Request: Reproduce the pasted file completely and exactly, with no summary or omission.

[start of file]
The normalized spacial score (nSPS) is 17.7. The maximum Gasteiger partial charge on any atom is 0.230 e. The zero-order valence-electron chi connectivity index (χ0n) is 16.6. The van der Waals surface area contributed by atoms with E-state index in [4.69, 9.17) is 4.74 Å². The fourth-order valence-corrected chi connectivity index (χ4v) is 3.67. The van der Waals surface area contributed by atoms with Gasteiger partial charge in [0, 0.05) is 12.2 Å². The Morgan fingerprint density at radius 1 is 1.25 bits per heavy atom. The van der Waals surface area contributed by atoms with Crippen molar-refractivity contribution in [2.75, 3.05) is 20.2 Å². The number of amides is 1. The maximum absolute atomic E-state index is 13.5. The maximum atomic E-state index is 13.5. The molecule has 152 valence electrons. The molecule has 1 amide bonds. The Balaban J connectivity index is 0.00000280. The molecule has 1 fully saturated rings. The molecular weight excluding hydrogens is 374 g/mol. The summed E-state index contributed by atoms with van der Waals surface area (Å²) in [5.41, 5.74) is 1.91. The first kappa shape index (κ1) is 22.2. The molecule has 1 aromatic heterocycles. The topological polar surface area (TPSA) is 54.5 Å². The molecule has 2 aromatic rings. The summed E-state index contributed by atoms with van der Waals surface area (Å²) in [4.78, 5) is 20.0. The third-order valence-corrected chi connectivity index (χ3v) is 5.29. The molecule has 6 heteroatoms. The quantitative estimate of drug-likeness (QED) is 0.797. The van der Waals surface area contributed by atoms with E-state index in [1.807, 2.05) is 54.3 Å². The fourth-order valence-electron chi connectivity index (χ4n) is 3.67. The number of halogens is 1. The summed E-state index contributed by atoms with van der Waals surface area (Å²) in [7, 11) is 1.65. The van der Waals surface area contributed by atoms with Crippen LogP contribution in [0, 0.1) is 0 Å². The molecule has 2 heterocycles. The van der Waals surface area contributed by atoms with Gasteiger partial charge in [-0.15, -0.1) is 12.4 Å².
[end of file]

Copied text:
The normalized spacial score (nSPS) is 17.7. The maximum Gasteiger partial charge on any atom is 0.230 e. The zero-order valence-electron chi connectivity index (χ0n) is 16.6. The van der Waals surface area contributed by atoms with E-state index in [4.69, 9.17) is 4.74 Å². The fourth-order valence-corrected chi connectivity index (χ4v) is 3.67. The van der Waals surface area contributed by atoms with Gasteiger partial charge in [0, 0.05) is 12.2 Å². The Morgan fingerprint density at radius 1 is 1.25 bits per heavy atom. The van der Waals surface area contributed by atoms with Crippen molar-refractivity contribution in [2.75, 3.05) is 20.2 Å². The number of amides is 1. The maximum absolute atomic E-state index is 13.5. The maximum atomic E-state index is 13.5. The molecule has 152 valence electrons. The molecule has 1 amide bonds. The Balaban J connectivity index is 0.00000280. The molecule has 1 fully saturated rings. The molecular weight excluding hydrogens is 374 g/mol. The summed E-state index contributed by atoms with van der Waals surface area (Å²) in [5.41, 5.74) is 1.91. The first kappa shape index (κ1) is 22.2. The molecule has 1 aromatic heterocycles. The topological polar surface area (TPSA) is 54.5 Å². The molecule has 2 aromatic rings. The summed E-state index contributed by atoms with van der Waals surface area (Å²) in [4.78, 5) is 20.0. The third-order valence-corrected chi connectivity index (χ3v) is 5.29. The molecule has 6 heteroatoms. The quantitative estimate of drug-likeness (QED) is 0.797. The van der Waals surface area contributed by atoms with E-state index in [1.807, 2.05) is 54.3 Å². The fourth-order valence-electron chi connectivity index (χ4n) is 3.67. The number of halogens is 1. The summed E-state index contributed by atoms with van der Waals surface area (Å²) in [7, 11) is 1.65. The van der Waals surface area contributed by atoms with Crippen LogP contribution in [0, 0.1) is 0 Å². The molecule has 2 heterocycles. The van der Waals surface area contributed by atoms with Gasteiger partial charge in [-0.15, -0.1) is 12.4 Å².